Nothing will motivate a man to move forward faster than knowing what's behind Him.

1.   Malcolm X,  born Malcolm Little and also known as El-Hajj Malik El-Shabazz,  Muslim minister, public speaker, and human rights activist.   A courageous advocate for the rights of African Americans, a man who indicted white America in the harshest terms for its crimes against black Americans.  He has been called one of the greatest and most influential African Americans in history,  and in 1998, Time named The Autobiography of Malcolm X one of the ten most influential nonfiction books of the 20th century.

2.   Lorraine Hansberry, noted playwright and will be best known for her play, “A Raisin in the Sun.” On March 11, 1959, when it opened at the Ethel Barrymore Theater, it became the first Broadway play written by an African American woman.

3.   Rod Milburn, athlete and community supporter. Won gold at the 1972 Summer Olympics in Munich in the 110m hurdles.

4.   Grace Jones, Singer/Actress/Model/Disco Queen,  Jones secured a record deal with Island Records in 1977, which resulted in a string of dance-club hits. In the late 1970s, she adapted the emerging electronic music style and adopted a severe, androgynous look with square-cut hair and angular, padded clothes. In 1981, her “Pull Up to the Bumper” spent seven weeks at #2 on the U.S. Hot Dance Club Play chart, and became a Top 5 single on the U.S. R&B chart.   Although she has yet to become a truly mainstream recording artist in the United States, much of Jones’s musical output is very popular in American clubs as many of the singles were hits on Billboard’s Hot Dance Club Play and Hot Dance Airplaycharts. Jones was able to find mainstream success in Europe, particularly the United Kingdom, scoring a number of Top 40 entries on the UK Singles Chart. Jones’s most notable albums are Warm LeatheretteNightclubbing and Slave to the Rhythm, while her biggest hits (other than “Pull Up to the Bumper”) are “I’ve Seen That Face Before (Libertango)”, “Private Life”, “Slave to the Rhythm” and “I’m Not Perfect (But I’m Perfect for You)”. During the 1970s, she also became a muse to Andy Warhol, who photographed her extensively.   During this era she regularly went to the New York City nightclub Studio 54.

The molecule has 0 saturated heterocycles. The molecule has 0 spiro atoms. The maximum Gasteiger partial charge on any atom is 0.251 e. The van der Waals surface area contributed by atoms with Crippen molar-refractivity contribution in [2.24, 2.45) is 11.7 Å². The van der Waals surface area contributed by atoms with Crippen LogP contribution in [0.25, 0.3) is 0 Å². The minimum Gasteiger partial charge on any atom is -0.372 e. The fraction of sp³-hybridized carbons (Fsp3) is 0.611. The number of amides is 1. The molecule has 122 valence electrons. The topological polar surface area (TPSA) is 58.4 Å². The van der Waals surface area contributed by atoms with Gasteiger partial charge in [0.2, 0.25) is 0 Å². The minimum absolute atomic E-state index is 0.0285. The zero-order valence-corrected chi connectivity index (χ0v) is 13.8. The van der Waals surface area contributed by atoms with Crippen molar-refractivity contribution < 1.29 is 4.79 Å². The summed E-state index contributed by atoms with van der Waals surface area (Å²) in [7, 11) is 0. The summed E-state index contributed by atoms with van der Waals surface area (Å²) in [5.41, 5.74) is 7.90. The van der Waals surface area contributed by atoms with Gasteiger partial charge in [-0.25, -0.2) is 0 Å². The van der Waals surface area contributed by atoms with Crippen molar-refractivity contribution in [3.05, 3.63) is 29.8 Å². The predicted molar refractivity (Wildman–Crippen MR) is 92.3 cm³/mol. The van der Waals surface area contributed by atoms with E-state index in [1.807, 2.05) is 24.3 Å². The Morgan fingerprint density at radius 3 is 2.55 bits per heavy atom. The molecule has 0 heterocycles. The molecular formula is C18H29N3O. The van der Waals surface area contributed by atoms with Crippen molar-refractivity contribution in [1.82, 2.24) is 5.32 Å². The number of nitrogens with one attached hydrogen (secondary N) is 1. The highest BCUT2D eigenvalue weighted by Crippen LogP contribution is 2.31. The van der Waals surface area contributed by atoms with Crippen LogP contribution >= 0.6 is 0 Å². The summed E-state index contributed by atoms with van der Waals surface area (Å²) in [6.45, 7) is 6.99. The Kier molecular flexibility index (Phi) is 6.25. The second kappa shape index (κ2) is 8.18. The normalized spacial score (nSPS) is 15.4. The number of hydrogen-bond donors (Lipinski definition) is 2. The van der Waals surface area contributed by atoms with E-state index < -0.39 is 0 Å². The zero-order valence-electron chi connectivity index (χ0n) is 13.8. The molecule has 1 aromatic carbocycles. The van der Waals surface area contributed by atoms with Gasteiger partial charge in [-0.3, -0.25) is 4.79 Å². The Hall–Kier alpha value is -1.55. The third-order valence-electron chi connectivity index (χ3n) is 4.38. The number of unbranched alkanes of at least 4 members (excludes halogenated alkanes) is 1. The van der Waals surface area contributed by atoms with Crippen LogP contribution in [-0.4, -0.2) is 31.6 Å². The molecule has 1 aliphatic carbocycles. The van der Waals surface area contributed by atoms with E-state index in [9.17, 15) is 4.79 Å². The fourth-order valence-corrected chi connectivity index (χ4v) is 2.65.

Jones is also an actress. Her acting occasionally overshadowed her musical output in America; but not in Europe, where her profile as a recording artist was much higher. She appeared in some low-budget films in the 1970s and early 1980s. Her work as an actress in mainstream film began in the 1984 fantasy-action film Conan the Destroyer alongside Arnold Schwarzenegger, and the 1985 James Bond movie A View to a Kill. In 1986 she played a vampire in Vamp, and both acted in and contributed a song to the 1992 filmBoomerang with Eddie Murphy. In 2001, she appeared in Wolf Girl alongside Tim Curry.

5.   Richard Dumas,  a retired American professional basketball player. Dumas, a 6’8″ small forward from Oklahoma State University, was selected with the 46th pick of the 1991 NBA Draft by the Phoenix Suns. During the 1991-92 season, however, Dumas was suspended from the NBA for violating its substance abuse policy.[1] Dumas played in Israel forHapoel Holon during his suspension. His rookie campaign commenced 19 games into the Suns’ stellar 1992-93 season, averaging 15.8 points and 4.6 rebounds per game while helping the team to a league-best 62 wins and an NBA Finals appearance.

6.   Kevin Maurice Garnett,  professional basketball player who currently plays power forward for the Boston Celtics of the National Basketball Association (NBA). After a high school basketball career at Farragut Career Academy which included winning a national player of the year award,  he skipped college and entered the NBA Draft. He was selected with the 5th overall pick in the 1995 NBA Draft by the Minnesota Timberwolves and became the first NBA player drafted directly out of high school in 20 years.

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